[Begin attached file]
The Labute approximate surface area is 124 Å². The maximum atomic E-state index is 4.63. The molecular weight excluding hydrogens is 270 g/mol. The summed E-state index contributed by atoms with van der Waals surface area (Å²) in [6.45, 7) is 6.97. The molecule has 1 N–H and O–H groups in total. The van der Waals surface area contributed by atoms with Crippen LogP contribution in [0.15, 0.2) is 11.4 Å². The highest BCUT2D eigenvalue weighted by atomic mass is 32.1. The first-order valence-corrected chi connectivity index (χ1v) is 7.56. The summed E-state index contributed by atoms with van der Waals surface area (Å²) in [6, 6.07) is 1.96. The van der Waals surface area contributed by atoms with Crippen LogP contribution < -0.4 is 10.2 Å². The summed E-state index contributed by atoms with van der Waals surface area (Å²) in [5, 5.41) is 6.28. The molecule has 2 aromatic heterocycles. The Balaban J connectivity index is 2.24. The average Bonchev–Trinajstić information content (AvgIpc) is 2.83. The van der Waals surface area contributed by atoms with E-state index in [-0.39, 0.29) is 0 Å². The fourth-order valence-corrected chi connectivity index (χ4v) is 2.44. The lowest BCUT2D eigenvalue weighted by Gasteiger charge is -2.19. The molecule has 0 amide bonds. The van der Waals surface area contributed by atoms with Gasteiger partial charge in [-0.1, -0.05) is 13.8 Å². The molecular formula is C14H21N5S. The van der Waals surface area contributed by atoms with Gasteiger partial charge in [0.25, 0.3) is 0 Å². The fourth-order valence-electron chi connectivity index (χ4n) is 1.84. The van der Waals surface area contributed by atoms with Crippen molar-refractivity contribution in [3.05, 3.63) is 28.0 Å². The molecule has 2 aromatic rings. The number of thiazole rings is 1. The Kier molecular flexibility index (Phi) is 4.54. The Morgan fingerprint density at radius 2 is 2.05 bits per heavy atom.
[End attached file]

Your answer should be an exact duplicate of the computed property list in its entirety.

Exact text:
The Labute approximate surface area is 124 Å². The maximum atomic E-state index is 4.63. The molecular weight excluding hydrogens is 270 g/mol. The summed E-state index contributed by atoms with van der Waals surface area (Å²) in [6.45, 7) is 6.97. The molecule has 1 N–H and O–H groups in total. The van der Waals surface area contributed by atoms with Crippen LogP contribution in [0.15, 0.2) is 11.4 Å². The highest BCUT2D eigenvalue weighted by atomic mass is 32.1. The first-order valence-corrected chi connectivity index (χ1v) is 7.56. The summed E-state index contributed by atoms with van der Waals surface area (Å²) in [6, 6.07) is 1.96. The van der Waals surface area contributed by atoms with Crippen LogP contribution < -0.4 is 10.2 Å². The summed E-state index contributed by atoms with van der Waals surface area (Å²) in [5, 5.41) is 6.28. The molecule has 2 aromatic heterocycles. The Balaban J connectivity index is 2.24. The average Bonchev–Trinajstić information content (AvgIpc) is 2.83. The van der Waals surface area contributed by atoms with E-state index in [-0.39, 0.29) is 0 Å². The fourth-order valence-corrected chi connectivity index (χ4v) is 2.44. The lowest BCUT2D eigenvalue weighted by Gasteiger charge is -2.19. The molecule has 0 amide bonds. The van der Waals surface area contributed by atoms with Gasteiger partial charge in [-0.1, -0.05) is 13.8 Å². The molecular formula is C14H21N5S. The van der Waals surface area contributed by atoms with Gasteiger partial charge in [0.25, 0.3) is 0 Å². The fourth-order valence-electron chi connectivity index (χ4n) is 1.84. The van der Waals surface area contributed by atoms with Crippen molar-refractivity contribution in [3.05, 3.63) is 28.0 Å². The molecule has 2 aromatic rings. The number of thiazole rings is 1. The Kier molecular flexibility index (Phi) is 4.54. The Morgan fingerprint density at radius 2 is 2.05 bits per heavy atom.